News

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A years-long Purdue University experiment is testing whether ginseng can be cultivated by Indiana farmers.

Ginseng, commonly used as an herbal remedy, grows wild in most of Indiana. The Purdue Department of Forestry is trying to grow the plant in what’s called a “simulated wild grow.”

Purdue Extension Forester Lenny Farlee says ginseng has been over-harvested in the past, so the department aims to add to the ginseng supply and help cultivate native growing.

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Across the nation, non-white students are underrepresented in accelerated learning programs, and Indiana is no exception. But narrowing the so-called “achievement gap” requires more than getting children into a gifted classroom.

According to data from the U.S. Department of Education, even though non-white students make up close to 30 percent of enrollment in Indiana public schools, only 19 percent of that demographic is enrolled in gifted education.

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Indiana’s fiscal year is off to a slow start, with its first two months coming in below expectations.

August tax collections came in more than $25 million less than expected – following a July return of more than $7 million below projections.

That leaves the state already 1.5-percent off the mark through the first two months of the new fiscal year.

Corporate taxes fared well in August, more than 40-percent better than expected.

But individual income taxes scuffled after a strong July and sales taxes performed poorly again, more than $20 million off the mark.

Dan Jeffrey / https://www.flickr.com/photos/danjeffrey/5182805581

Residents who live near the site of an old lead smelter in Indianapolis heard details Thursday night of plans to remove tainted soil from as many as 100 homes starting later this month.

For decades, the smelter in the Martindale-Brightwood neighborhood reclaimed lead from car batteries and other industrial waste.

Ten years ago, the EPA forced its owners to clean up contaminated soil from hundreds of homes around the site.

Brandon Smith / Indiana Public Broadcasting

The United Auto Workers union is criticizing Republican U.S. Senate candidate Todd Young for his past comments on the auto industry bailout.

UAW officials gathered in three union halls around the state Thursday to publicly attack Young.

The events coincide with a new ad from the Evan Bayh campaign. Both criticize Young for comments he made during his first congressional run in 2010, calling the federal auto industry bailout a “waste.”

Lafayette Mayor's Office

Earlier this week, the Lafayette City Council passed a controversial ordinance amendment offering additional protections to transgender residents.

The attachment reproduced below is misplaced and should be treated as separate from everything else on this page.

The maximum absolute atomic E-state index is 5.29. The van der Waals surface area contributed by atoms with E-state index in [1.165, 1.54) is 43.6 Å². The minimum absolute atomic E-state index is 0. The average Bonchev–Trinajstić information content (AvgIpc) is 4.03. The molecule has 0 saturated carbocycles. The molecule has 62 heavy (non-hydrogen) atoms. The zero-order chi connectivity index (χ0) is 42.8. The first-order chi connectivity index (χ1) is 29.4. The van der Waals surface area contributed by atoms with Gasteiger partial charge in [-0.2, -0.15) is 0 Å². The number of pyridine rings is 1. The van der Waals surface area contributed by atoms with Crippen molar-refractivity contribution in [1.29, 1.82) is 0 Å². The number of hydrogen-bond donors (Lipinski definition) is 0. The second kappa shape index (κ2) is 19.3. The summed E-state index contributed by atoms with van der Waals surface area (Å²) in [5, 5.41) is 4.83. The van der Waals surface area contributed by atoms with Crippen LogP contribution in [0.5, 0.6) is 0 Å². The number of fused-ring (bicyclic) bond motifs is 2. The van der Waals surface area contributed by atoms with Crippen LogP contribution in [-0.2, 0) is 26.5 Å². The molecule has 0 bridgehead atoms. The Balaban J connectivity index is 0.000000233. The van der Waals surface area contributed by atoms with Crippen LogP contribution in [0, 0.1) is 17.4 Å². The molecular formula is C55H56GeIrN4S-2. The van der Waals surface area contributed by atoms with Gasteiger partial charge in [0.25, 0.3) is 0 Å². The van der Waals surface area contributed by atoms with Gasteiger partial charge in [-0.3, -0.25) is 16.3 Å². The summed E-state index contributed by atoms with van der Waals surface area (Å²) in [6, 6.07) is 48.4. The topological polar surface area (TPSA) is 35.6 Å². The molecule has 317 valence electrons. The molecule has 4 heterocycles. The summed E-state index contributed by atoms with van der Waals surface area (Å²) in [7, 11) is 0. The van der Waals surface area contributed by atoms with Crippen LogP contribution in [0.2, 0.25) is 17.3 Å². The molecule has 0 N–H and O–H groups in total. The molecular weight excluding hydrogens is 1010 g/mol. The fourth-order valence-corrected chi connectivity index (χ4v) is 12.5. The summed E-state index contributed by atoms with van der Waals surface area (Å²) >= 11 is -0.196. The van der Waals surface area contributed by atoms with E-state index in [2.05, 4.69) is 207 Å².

But should the discussion have been allowed to go as far as it did?

Data via IDWD

 

Department store Kohl's announced this week it will open a distribution center in a large warehouse near Indianapolis International Airport next year.

 

It'll be part of Indiana's most steadily growing logistics sector: The Department of Workforce Development predicts the state will add 5- to 6,000 warehousing jobs within the next decade.

 

For its part, Kohl's plans to hire 300 full-time and 600 part-time workers at the new warehouse in the All Points industrial park in Plainfield.

Cavale Doom / https://www.flickr.com/photos/cavale/

Indiana public health officials are hoping a handful of housing initiatives spearheaded by the USDA will eventually help recovering addicts in rural areas transition to healthier lives. But it may take a while for some solutions to arrive.

The USDA, through its rural housing services, makes thousands of Indiana homes available to low-income residents through guaranteed and direct loans. The agency also owns a number of foreclosed homes.

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The West Lafayette City Council has passed an ordinance mandating that any animal coming to a shelter be implanted with a microchip.

The chips work as a kind of barcode that can be scanned by shelter employees when an animal is lost or injured.

Almost Home Humane Society executive director Stacy Rogers says the Humane Society has implanted more than 12,000 microchips in the past nine years.

She believes that is directly related to West Lafayette’s high, 87-percent return-to-owner rate for lost dogs.

Sarah Fentem / WBAA News

Both the Tippecanoe County Commissioners and the Lafayette City Council voted Tuesday to add protections for the transgender community to existing human rights ordinances.

The commissioners must still vote once more this month to make their move final, but the Lafayette vote was the last in what's been a charged debate.

After a lengthy and spirited public debate, the Lafayette City Council voted unanimously Tuesday night to approve an amendment adding gender identity protections to the city’s human relations ordinance.

GREEN VS. WHITE

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